Having attended a Build to Rent (BTR) conference in Sydney early in 2018, we were eager to understand how the market had progressed over the past 18 months. With extensive BTR knowledge through our UK Alliance partners Ryder Architecture, we took the opportunity to deliver a workshop on day two of this year’s Criterion BTR conference at the Rendezvous Hotel in Melbourne.
To ensure we hit the mark we seconded Andrew Costa, a Partner at Ryder Architecture, from their London studio. Andrew has a wealth of knowledge in this sector, having delivered over 3,000 apartments in the UK BTR to sector during the past few years and with another 3,000 on the drawing board.
It is clear that the BTR thinking in Australia has moved from a ‘what is it and will it happen?’ discussion to one of ‘how do we make it happen and what does it look like?’ Until now there have been more questions than answers. There is a plethora of data, statistics and demographic information available. That informs us that there is a real need and appetite for a BTR product in Australia. As designers though, the question most asked of us, ‘is there a one size fits all model?’. The answer is no. You need to match the catch and understand your target market. For each client, this will be different based on their business models and a myriad factors that influence the product to be offered.
Some of these questions are:
What age group/s are we targeting?
Are we offering a social housing and affordable housing component?
What public transport and infrastructure is available?
Does the surrounding amenity provide for the needs of the occupants?
Do we need to provide common amenities within the development?
And by far the most influential question in shaping the project, what is the management model to be used?
Whilst there is much talk around the ‘sweet spot’ being 300+ apartments, this seems to be linked to the management model employed by the bigger operators to reach a desired efficiency. What we have found is that developments of all shapes, sizes and flavours can be successful. If we look to the UK experience, we see several operators providing developments from 100 apartments and greater, with typically 35% allocated to ‘key workers’ or discounted rent as an example. Where partnerships with Government exist this often increases to 50%. Whilst this may not be an amenity rich product, there are well considered open outdoor common areas at ground floor and well designed components to accommodate unplanned social interactions. These elements aim to build meaningful relationships and community. The management model can work well when an operator has several smaller developments within an area. The operations team can be agile and move quickly between buildings as required. Location is an important factor and proximity to workplaces, infrastructure and local amenity must be considered during the design process.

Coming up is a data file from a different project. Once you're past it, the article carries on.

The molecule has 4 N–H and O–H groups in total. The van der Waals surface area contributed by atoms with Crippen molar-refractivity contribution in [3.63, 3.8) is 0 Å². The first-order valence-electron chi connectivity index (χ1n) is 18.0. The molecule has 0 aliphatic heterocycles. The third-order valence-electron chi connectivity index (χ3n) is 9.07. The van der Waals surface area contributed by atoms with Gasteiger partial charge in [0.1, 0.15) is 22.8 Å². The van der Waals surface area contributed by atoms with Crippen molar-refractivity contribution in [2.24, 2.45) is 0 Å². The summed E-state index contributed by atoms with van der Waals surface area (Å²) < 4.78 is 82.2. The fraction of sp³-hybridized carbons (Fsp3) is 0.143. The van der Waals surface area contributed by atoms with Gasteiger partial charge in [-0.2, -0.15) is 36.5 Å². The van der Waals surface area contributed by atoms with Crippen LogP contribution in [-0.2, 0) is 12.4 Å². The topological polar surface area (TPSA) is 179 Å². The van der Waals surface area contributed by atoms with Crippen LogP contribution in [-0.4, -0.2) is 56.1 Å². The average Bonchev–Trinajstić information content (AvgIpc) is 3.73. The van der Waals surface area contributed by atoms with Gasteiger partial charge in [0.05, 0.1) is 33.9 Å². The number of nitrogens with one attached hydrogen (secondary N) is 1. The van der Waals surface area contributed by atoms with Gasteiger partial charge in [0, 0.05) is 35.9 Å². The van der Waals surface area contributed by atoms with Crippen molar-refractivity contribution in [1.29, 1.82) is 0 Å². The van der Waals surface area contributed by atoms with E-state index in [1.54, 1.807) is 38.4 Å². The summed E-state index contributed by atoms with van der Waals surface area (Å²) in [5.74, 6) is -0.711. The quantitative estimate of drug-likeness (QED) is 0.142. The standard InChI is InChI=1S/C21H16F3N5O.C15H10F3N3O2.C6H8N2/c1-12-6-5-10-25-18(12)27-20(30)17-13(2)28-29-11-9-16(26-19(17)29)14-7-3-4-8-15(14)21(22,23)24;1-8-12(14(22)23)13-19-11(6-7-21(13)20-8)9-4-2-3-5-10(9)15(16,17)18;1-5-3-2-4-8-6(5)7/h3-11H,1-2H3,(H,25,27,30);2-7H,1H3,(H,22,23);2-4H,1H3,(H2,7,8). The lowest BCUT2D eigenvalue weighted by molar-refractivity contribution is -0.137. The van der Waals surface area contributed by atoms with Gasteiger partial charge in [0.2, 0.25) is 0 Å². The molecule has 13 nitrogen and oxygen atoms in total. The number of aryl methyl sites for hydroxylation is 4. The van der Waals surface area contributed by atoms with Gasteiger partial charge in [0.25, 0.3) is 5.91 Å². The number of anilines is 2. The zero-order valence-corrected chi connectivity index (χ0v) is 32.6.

BTR can also be considered a relevant model to accommodate our ageing population whilst at the same time tackling the problem of loneliness, that so often afflicts the older members of our community. Apartments can be designed in a smart way to allow for ageing in place. We are social creatures by nature and often enjoy the diversity that an intergenerational mix of residents can offer.
As the assets remain under one ownership for an extended period there are important considerations around the quality of construction, fittings and fixtures that impact directly on the operations and maintenance of the development. There are also exciting opportunities for sustainability and energy efficiency initiatives that are often quickly dismissed in a build to sell model. With the younger generation ever aware of the ‘climate crisis’ facing them, their priorities are clearly focussed on a place to live that is environmentally top of its class. It should foster a culture of social awareness and sharing. These should be seen as drawcards for BTR owners and operators to consider whilst also benefitting from reduced utility costs whilst positively impacting the environment and society.
The benefits of BTR are vast, varied and well documented. One that seems to resonate most amongst renters in the current market is the security of tenure. The average tenancy term in Australia is currently 1.5 years. Established BTR models in the US, UK and Europe offer a rental period of three years and longer. This can provide a new group of renters the freedom to be in control of their rental in a way that reflects their lifestyle, the freedom to travel at will, freedom to move from city to city; whilst at the same time belonging to a social group focussed on community.
In stark contrast to the ‘quick profit’ mentality that is so toxic in much of the build to sell strata model, the excitement for me with BTR is the opportunity and challenge to create places that are inspiring to live in and enhance peoples lives. In which case perhaps we should consider ‘Build to Live’ as more positive terminology.
Contact Brian for a copy of i2C | Ryder Build to Rent capability